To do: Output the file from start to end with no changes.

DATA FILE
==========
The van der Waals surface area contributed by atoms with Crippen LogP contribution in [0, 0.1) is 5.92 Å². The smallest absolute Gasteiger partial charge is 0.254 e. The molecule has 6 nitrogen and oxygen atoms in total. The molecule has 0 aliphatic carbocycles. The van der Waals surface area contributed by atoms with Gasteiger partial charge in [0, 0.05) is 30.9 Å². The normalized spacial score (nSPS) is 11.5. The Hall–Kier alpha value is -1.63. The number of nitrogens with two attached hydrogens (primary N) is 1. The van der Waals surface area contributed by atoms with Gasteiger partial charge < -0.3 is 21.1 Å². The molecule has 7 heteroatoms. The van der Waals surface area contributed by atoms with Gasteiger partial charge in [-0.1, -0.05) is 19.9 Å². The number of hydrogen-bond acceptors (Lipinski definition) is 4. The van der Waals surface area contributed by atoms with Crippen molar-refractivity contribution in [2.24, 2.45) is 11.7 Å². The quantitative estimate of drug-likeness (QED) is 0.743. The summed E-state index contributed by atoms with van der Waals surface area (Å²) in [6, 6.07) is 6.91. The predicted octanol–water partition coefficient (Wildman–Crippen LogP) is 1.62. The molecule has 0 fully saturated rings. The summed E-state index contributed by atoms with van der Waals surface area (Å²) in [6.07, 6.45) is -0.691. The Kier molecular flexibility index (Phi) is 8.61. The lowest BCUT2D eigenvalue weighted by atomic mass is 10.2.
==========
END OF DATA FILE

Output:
The van der Waals surface area contributed by atoms with Crippen LogP contribution in [0, 0.1) is 5.92 Å². The smallest absolute Gasteiger partial charge is 0.254 e. The molecule has 6 nitrogen and oxygen atoms in total. The molecule has 0 aliphatic carbocycles. The van der Waals surface area contributed by atoms with Gasteiger partial charge in [0, 0.05) is 30.9 Å². The normalized spacial score (nSPS) is 11.5. The Hall–Kier alpha value is -1.63. The number of nitrogens with two attached hydrogens (primary N) is 1. The van der Waals surface area contributed by atoms with Gasteiger partial charge < -0.3 is 21.1 Å². The molecule has 7 heteroatoms. The van der Waals surface area contributed by atoms with Gasteiger partial charge in [-0.1, -0.05) is 19.9 Å². The number of hydrogen-bond acceptors (Lipinski definition) is 4. The van der Waals surface area contributed by atoms with Crippen molar-refractivity contribution in [2.24, 2.45) is 11.7 Å². The quantitative estimate of drug-likeness (QED) is 0.743. The summed E-state index contributed by atoms with van der Waals surface area (Å²) in [6, 6.07) is 6.91. The predicted octanol–water partition coefficient (Wildman–Crippen LogP) is 1.62. The molecule has 0 fully saturated rings. The summed E-state index contributed by atoms with van der Waals surface area (Å²) in [6.07, 6.45) is -0.691. The Kier molecular flexibility index (Phi) is 8.61. The lowest BCUT2D eigenvalue weighted by atomic mass is 10.2.